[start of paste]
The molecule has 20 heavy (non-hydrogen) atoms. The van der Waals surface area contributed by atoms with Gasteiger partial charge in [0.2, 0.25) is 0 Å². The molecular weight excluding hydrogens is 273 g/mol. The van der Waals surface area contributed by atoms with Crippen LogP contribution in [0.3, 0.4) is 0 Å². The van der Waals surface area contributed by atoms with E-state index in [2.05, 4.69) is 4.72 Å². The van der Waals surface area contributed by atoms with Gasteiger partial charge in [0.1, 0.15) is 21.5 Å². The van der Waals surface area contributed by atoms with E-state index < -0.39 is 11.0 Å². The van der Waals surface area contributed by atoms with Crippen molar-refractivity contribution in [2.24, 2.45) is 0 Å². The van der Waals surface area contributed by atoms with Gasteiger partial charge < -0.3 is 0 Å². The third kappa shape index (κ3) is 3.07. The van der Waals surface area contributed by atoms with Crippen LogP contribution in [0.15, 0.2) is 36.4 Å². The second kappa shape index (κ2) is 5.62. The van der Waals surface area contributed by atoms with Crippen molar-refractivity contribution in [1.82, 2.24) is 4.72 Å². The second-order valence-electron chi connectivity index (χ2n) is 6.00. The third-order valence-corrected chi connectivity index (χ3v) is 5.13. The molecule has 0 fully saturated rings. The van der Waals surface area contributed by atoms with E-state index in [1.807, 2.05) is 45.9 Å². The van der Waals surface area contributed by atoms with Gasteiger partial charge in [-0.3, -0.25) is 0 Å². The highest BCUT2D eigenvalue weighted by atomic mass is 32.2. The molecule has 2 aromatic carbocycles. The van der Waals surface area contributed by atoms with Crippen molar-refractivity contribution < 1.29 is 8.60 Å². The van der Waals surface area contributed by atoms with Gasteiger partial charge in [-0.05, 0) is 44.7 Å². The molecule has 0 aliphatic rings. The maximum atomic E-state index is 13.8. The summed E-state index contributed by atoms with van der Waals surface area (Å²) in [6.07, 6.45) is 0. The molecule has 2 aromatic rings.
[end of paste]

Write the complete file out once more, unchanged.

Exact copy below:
The molecule has 20 heavy (non-hydrogen) atoms. The van der Waals surface area contributed by atoms with Gasteiger partial charge in [0.2, 0.25) is 0 Å². The molecular weight excluding hydrogens is 273 g/mol. The van der Waals surface area contributed by atoms with Crippen LogP contribution in [0.3, 0.4) is 0 Å². The van der Waals surface area contributed by atoms with E-state index in [2.05, 4.69) is 4.72 Å². The van der Waals surface area contributed by atoms with Gasteiger partial charge in [0.1, 0.15) is 21.5 Å². The van der Waals surface area contributed by atoms with E-state index < -0.39 is 11.0 Å². The van der Waals surface area contributed by atoms with Crippen molar-refractivity contribution in [2.24, 2.45) is 0 Å². The van der Waals surface area contributed by atoms with Gasteiger partial charge < -0.3 is 0 Å². The third kappa shape index (κ3) is 3.07. The van der Waals surface area contributed by atoms with Crippen LogP contribution in [0.15, 0.2) is 36.4 Å². The second kappa shape index (κ2) is 5.62. The van der Waals surface area contributed by atoms with Crippen molar-refractivity contribution in [1.82, 2.24) is 4.72 Å². The second-order valence-electron chi connectivity index (χ2n) is 6.00. The third-order valence-corrected chi connectivity index (χ3v) is 5.13. The molecule has 0 fully saturated rings. The van der Waals surface area contributed by atoms with E-state index in [1.807, 2.05) is 45.9 Å². The van der Waals surface area contributed by atoms with Gasteiger partial charge in [-0.3, -0.25) is 0 Å². The highest BCUT2D eigenvalue weighted by atomic mass is 32.2. The molecule has 2 aromatic carbocycles. The van der Waals surface area contributed by atoms with Crippen molar-refractivity contribution < 1.29 is 8.60 Å². The van der Waals surface area contributed by atoms with Gasteiger partial charge in [-0.05, 0) is 44.7 Å². The molecule has 0 aliphatic rings. The maximum atomic E-state index is 13.8. The summed E-state index contributed by atoms with van der Waals surface area (Å²) in [6.07, 6.45) is 0. The molecule has 2 aromatic rings.